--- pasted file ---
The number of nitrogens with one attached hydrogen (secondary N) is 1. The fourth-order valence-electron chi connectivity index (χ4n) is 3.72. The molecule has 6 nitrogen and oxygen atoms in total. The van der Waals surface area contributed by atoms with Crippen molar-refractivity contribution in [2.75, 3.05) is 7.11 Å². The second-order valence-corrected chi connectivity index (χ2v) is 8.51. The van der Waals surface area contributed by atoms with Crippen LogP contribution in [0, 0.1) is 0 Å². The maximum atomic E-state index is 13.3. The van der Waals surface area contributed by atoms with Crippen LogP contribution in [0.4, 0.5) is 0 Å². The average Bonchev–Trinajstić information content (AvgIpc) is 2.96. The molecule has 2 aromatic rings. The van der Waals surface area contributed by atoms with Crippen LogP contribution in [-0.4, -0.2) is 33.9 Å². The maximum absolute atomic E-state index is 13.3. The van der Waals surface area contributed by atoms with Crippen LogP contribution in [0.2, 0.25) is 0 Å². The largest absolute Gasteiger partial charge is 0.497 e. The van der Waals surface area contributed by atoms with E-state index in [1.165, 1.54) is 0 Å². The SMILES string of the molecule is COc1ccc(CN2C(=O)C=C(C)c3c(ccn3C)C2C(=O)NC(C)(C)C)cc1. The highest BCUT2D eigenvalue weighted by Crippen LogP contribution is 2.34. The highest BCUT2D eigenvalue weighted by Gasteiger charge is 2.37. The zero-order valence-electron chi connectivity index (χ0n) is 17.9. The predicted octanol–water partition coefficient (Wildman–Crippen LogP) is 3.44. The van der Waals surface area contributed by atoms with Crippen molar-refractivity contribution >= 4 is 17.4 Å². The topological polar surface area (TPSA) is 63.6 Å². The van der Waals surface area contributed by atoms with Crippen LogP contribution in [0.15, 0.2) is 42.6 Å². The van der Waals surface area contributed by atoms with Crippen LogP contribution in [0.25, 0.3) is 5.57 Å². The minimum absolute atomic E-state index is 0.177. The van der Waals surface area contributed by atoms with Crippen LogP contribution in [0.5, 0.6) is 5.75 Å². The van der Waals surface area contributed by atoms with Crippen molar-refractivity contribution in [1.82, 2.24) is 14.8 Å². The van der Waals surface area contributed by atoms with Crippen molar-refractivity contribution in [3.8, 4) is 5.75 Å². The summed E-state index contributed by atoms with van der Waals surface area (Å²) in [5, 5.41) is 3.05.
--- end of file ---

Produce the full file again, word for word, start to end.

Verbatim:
The number of nitrogens with one attached hydrogen (secondary N) is 1. The fourth-order valence-electron chi connectivity index (χ4n) is 3.72. The molecule has 6 nitrogen and oxygen atoms in total. The van der Waals surface area contributed by atoms with Crippen molar-refractivity contribution in [2.75, 3.05) is 7.11 Å². The second-order valence-corrected chi connectivity index (χ2v) is 8.51. The van der Waals surface area contributed by atoms with Crippen LogP contribution in [0, 0.1) is 0 Å². The maximum atomic E-state index is 13.3. The van der Waals surface area contributed by atoms with Crippen LogP contribution in [0.4, 0.5) is 0 Å². The average Bonchev–Trinajstić information content (AvgIpc) is 2.96. The molecule has 2 aromatic rings. The van der Waals surface area contributed by atoms with Crippen LogP contribution in [-0.4, -0.2) is 33.9 Å². The maximum absolute atomic E-state index is 13.3. The van der Waals surface area contributed by atoms with Crippen LogP contribution in [0.2, 0.25) is 0 Å². The largest absolute Gasteiger partial charge is 0.497 e. The van der Waals surface area contributed by atoms with E-state index in [1.165, 1.54) is 0 Å². The SMILES string of the molecule is COc1ccc(CN2C(=O)C=C(C)c3c(ccn3C)C2C(=O)NC(C)(C)C)cc1. The highest BCUT2D eigenvalue weighted by Crippen LogP contribution is 2.34. The highest BCUT2D eigenvalue weighted by Gasteiger charge is 2.37. The zero-order valence-electron chi connectivity index (χ0n) is 17.9. The predicted octanol–water partition coefficient (Wildman–Crippen LogP) is 3.44. The van der Waals surface area contributed by atoms with Crippen molar-refractivity contribution >= 4 is 17.4 Å². The topological polar surface area (TPSA) is 63.6 Å². The van der Waals surface area contributed by atoms with Crippen LogP contribution in [0.15, 0.2) is 42.6 Å². The van der Waals surface area contributed by atoms with Crippen LogP contribution in [0.25, 0.3) is 5.57 Å². The minimum absolute atomic E-state index is 0.177. The van der Waals surface area contributed by atoms with Crippen LogP contribution in [0.5, 0.6) is 5.75 Å². The van der Waals surface area contributed by atoms with Crippen molar-refractivity contribution in [1.82, 2.24) is 14.8 Å². The van der Waals surface area contributed by atoms with Crippen molar-refractivity contribution in [3.8, 4) is 5.75 Å². The summed E-state index contributed by atoms with van der Waals surface area (Å²) in [5, 5.41) is 3.05.